Free to Stay
The Ascension is not about Jesus leaving us. It is about four words: 'and I in them.'
(Read Acts 16:16-34, Psalm 97, Revelation 22:12-21, John 17:20-26)
Happy Ascension, everybody. Actually, Ascension Day was Thursday, so I'm sure by now you're tired of people saying "Happy Ascension" to you and of all these department store sales and the Ascension lights, our Ascension trees, the Ascension bunny.
Honestly, I don't think I've ever paid attention to Ascension Day in my life. There are lots of reasons it gets skipped by. For one thing, it's always on Thursday. For another, for me at least, it's been hard to see why I'd give it special attention.
I get Good Friday, when Jesus died for my sins. I get Easter, when he rose victorious over death and hell. I get Pentecost, when he sent his Spirit. Ascension can seem like a bit of a downer. As Barbara Brown Taylor put it, "It's seems like the day we were left behind." My son has asked several times, sometimes curiously, sometimes just in total frustration, "Why can we not see Jesus?" It's one of those unexpectedly hard questions because I want to see Jesus, too.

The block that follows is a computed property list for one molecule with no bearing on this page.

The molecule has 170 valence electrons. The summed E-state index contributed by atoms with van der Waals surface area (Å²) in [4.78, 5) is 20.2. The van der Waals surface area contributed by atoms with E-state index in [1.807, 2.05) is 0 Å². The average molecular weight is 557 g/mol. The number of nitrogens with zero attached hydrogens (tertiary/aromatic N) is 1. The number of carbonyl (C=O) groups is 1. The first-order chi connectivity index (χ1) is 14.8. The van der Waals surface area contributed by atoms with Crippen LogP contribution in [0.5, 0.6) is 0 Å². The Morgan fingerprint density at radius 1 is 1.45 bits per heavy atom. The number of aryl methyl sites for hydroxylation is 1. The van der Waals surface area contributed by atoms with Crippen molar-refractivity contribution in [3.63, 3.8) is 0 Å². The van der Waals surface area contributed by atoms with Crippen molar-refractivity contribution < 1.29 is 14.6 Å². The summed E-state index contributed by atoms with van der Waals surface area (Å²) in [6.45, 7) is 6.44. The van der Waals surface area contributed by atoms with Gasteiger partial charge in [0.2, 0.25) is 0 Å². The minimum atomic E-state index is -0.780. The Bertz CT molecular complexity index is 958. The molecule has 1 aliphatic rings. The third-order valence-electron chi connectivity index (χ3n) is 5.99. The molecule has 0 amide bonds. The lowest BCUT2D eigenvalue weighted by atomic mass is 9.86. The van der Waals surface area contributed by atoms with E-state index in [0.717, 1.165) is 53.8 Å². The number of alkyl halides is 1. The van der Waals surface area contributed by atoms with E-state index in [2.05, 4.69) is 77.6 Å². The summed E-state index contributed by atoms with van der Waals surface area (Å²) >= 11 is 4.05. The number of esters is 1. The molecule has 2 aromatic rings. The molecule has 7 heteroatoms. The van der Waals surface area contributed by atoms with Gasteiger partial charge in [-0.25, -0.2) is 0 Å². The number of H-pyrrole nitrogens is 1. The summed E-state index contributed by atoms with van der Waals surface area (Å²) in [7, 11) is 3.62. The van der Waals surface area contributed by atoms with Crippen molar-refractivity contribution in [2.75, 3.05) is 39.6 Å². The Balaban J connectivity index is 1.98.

The Ascension and Jesus' kingship
So, thankfully, I got to preach on it, which means I had to actually think about it for more than five minutes. The Bible talks about Ascension in a few different ways. Hebrews emphasizes it as the entry of the high priest, Jesus, into the true sanctuary of God, heaven, where he shows himself as the final, ultimate, and perfect sacrifice. That's one of the reasons we emphasize "sat down" at the right hand of God: Priests stood when they did their duties, and they had to keep doing them, day after day after day. Jesus sits. Jesus says, it's done.
More often, the Bible talks about Jesus ...
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Ted Olsen is Editorial Director for Christianity Today and a member of Church of the Savior, an Anglican congregation in Wheaton, Illinois.